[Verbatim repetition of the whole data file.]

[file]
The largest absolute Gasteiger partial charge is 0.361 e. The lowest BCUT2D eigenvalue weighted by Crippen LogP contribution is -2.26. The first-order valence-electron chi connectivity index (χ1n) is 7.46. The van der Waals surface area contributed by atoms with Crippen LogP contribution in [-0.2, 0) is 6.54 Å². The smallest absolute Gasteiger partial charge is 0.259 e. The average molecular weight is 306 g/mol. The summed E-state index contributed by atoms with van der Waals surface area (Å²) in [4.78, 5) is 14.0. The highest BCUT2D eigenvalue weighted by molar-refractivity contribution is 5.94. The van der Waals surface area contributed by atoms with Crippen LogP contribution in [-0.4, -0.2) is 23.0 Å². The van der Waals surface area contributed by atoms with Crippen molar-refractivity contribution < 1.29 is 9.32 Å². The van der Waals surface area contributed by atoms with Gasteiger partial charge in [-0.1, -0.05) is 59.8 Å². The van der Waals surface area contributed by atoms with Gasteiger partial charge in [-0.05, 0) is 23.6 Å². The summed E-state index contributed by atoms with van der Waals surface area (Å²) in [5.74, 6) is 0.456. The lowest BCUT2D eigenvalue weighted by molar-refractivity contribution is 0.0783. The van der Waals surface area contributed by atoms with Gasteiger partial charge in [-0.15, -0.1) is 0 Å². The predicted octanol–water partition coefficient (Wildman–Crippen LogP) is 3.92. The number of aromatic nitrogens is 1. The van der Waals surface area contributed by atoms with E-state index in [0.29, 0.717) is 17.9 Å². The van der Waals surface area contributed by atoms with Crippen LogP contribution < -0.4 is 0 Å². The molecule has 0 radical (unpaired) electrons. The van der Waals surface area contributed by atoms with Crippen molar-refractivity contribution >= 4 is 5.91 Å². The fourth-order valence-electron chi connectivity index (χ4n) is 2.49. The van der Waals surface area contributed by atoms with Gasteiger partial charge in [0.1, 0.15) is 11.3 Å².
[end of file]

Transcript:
The largest absolute Gasteiger partial charge is 0.361 e. The lowest BCUT2D eigenvalue weighted by Crippen LogP contribution is -2.26. The first-order valence-electron chi connectivity index (χ1n) is 7.46. The van der Waals surface area contributed by atoms with Crippen LogP contribution in [-0.2, 0) is 6.54 Å². The smallest absolute Gasteiger partial charge is 0.259 e. The average molecular weight is 306 g/mol. The summed E-state index contributed by atoms with van der Waals surface area (Å²) in [4.78, 5) is 14.0. The highest BCUT2D eigenvalue weighted by molar-refractivity contribution is 5.94. The van der Waals surface area contributed by atoms with Crippen LogP contribution in [-0.4, -0.2) is 23.0 Å². The van der Waals surface area contributed by atoms with Crippen molar-refractivity contribution < 1.29 is 9.32 Å². The van der Waals surface area contributed by atoms with Gasteiger partial charge in [-0.1, -0.05) is 59.8 Å². The van der Waals surface area contributed by atoms with Gasteiger partial charge in [-0.05, 0) is 23.6 Å². The summed E-state index contributed by atoms with van der Waals surface area (Å²) in [5.74, 6) is 0.456. The lowest BCUT2D eigenvalue weighted by molar-refractivity contribution is 0.0783. The van der Waals surface area contributed by atoms with Gasteiger partial charge in [-0.15, -0.1) is 0 Å². The predicted octanol–water partition coefficient (Wildman–Crippen LogP) is 3.92. The number of aromatic nitrogens is 1. The van der Waals surface area contributed by atoms with E-state index in [0.29, 0.717) is 17.9 Å². The van der Waals surface area contributed by atoms with Crippen LogP contribution < -0.4 is 0 Å². The molecule has 0 radical (unpaired) electrons. The van der Waals surface area contributed by atoms with Crippen molar-refractivity contribution >= 4 is 5.91 Å². The fourth-order valence-electron chi connectivity index (χ4n) is 2.49. The van der Waals surface area contributed by atoms with Gasteiger partial charge in [0.1, 0.15) is 11.3 Å².